Business School Admissions: A Great GMAT Score Pays Dividends

Posted by Math Mechanic on 12/10/12 9:30 AM

describe the imageMost MBA applicants put considerable emphasis on their GMAT preparation in order to get into the best schools.

Though the GMAT score is an important aspect of the application, it is just one part of a person’s overall “story” in business school admissions; a great score will not guarantee access to a great school. However, success on the GMAT has additional benefits unrelated to admission. MBA hopefuls should be aware of these continuing “dividends,” and keep them in mind as additional motivators when preparing for the test.

First of all, an MBA student’s GMAT score is one of the first things that many employers consider when reviewing resumes.

Having just gone through this process, I can affirm that this much-contested statement is absolutely true. Professional service firms – investment banks, consulting companies, etc. – are especially focused on the analytical capabilities of potential hires. The GMAT is a great indicator of one’s quantitative and communicative abilities. Furthermore, many top MBA programs enforce a strict grade non-disclosure policy. Employers do not have access to the grades that applicants have received, making the GMAT score all the more relevant in their hiring process.

Secondly, great standardized test scores can lead to part-time job opportunities while students are enrolled in their MBA programs.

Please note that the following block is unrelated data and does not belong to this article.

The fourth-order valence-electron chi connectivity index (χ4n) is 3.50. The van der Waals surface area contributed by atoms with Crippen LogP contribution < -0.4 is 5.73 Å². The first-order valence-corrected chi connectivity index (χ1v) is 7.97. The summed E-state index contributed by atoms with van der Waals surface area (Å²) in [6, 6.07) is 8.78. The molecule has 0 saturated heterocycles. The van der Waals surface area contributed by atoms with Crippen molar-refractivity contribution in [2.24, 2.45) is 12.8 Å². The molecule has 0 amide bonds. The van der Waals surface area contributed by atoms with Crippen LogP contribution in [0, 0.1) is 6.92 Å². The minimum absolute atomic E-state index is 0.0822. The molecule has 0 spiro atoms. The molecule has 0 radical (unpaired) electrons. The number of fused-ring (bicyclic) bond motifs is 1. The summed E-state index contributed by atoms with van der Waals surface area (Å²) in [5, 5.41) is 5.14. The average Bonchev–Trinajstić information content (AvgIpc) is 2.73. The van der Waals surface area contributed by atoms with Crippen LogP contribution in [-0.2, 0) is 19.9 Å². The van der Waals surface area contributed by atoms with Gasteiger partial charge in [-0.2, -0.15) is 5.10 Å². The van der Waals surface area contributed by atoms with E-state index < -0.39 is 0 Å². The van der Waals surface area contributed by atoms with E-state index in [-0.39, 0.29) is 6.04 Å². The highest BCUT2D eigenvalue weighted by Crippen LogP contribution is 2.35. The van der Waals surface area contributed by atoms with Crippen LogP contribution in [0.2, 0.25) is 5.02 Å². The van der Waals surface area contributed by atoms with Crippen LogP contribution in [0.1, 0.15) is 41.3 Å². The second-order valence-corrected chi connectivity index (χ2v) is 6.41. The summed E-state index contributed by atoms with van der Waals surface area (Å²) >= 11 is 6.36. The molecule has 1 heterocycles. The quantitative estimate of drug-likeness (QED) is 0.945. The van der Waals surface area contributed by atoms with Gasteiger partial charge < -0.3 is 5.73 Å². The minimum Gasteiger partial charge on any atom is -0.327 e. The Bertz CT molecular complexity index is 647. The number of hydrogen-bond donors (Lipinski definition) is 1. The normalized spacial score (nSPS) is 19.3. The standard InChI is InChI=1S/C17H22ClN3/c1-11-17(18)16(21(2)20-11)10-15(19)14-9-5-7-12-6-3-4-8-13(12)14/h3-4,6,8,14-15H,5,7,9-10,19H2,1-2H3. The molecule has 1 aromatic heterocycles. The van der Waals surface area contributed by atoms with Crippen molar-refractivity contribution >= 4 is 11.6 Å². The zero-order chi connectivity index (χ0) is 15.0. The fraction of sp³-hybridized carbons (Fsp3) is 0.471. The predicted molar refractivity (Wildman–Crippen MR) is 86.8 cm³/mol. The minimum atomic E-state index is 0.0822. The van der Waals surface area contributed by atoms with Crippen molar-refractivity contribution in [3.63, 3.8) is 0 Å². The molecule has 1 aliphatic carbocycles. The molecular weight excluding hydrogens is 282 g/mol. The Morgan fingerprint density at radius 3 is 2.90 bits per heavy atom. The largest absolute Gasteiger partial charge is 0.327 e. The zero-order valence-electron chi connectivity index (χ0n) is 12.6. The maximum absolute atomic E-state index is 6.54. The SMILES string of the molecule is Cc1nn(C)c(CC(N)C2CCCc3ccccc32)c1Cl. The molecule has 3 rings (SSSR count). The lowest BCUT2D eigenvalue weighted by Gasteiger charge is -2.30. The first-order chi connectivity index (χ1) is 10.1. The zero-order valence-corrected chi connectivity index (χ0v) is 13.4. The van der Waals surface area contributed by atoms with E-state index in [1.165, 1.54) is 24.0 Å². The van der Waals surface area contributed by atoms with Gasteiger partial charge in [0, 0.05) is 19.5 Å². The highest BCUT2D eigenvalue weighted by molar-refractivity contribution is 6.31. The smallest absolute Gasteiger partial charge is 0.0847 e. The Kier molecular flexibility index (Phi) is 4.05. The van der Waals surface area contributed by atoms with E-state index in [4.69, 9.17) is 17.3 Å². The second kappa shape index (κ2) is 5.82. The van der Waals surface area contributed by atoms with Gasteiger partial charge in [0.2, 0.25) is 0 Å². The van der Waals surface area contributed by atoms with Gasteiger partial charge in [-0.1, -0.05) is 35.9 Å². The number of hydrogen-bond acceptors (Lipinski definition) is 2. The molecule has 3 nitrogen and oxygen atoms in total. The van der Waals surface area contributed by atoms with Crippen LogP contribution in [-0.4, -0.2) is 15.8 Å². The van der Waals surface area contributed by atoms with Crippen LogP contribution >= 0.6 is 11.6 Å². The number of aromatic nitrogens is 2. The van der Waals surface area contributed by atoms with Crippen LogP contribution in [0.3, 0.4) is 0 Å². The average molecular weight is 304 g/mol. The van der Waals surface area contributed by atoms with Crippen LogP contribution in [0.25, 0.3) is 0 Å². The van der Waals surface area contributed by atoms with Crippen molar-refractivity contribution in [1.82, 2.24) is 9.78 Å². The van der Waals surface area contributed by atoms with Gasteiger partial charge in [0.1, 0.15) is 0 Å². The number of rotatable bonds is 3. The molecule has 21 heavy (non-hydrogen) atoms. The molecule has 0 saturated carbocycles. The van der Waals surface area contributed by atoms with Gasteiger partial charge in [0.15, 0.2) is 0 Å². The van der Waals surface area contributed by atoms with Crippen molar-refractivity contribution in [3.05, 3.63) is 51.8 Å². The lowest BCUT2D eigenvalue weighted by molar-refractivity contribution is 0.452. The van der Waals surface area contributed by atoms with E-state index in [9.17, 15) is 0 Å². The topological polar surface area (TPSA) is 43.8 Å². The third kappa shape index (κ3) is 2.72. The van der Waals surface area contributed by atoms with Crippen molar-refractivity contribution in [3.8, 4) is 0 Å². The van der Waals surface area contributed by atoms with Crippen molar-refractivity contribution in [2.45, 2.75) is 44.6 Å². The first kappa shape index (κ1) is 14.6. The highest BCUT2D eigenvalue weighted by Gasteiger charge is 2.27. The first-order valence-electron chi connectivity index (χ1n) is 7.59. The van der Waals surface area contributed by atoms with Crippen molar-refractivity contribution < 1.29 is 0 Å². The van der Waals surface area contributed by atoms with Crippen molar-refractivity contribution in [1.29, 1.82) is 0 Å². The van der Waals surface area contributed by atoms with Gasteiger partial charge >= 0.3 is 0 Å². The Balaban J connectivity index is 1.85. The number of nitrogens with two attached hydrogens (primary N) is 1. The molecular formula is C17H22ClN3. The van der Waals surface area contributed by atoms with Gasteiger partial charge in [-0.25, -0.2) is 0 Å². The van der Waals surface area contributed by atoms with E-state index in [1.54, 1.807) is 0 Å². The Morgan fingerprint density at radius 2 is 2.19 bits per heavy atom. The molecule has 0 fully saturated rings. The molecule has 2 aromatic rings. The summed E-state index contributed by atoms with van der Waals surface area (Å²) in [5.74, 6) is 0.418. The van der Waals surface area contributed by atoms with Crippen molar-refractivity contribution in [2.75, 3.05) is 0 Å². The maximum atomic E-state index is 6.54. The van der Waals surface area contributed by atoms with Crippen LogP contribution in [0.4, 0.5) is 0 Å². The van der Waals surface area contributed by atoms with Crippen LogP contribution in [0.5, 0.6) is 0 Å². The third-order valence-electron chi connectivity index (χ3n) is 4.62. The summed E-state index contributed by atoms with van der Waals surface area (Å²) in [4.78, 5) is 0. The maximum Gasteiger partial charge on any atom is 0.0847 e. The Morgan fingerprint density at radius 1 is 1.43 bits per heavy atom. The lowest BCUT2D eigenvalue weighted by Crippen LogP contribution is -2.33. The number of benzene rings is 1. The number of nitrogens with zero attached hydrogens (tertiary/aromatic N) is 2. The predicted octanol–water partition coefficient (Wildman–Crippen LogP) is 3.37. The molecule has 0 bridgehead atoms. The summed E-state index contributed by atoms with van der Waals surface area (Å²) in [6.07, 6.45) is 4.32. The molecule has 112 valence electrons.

Business school is a full time job – an expensive full-time job. Tutoring is one of the most common and lucrative approaches for subsidizing business school. GMAT students in particular realize that they must invest in their studies to achieve a return on the test, and many are willing to hire tutors to that end. Test prep companies look for potential tutors with the most success on the relevant standardized tests to employ part-time.

Finally, success on the GMAT is a great predictor of success at business school.

Hefty preparation equips applicants for the rigors of core classes. MBA programs expect students to enter with a baseline set of quantitative and communicative skills. Students will have an advantage over their classmates if they study for the GMAT in a way that builds sustainable knowledge of the subject matter, and carry that knowledge into their MBA programs.  

Tags: MBA admissions, GMAT, business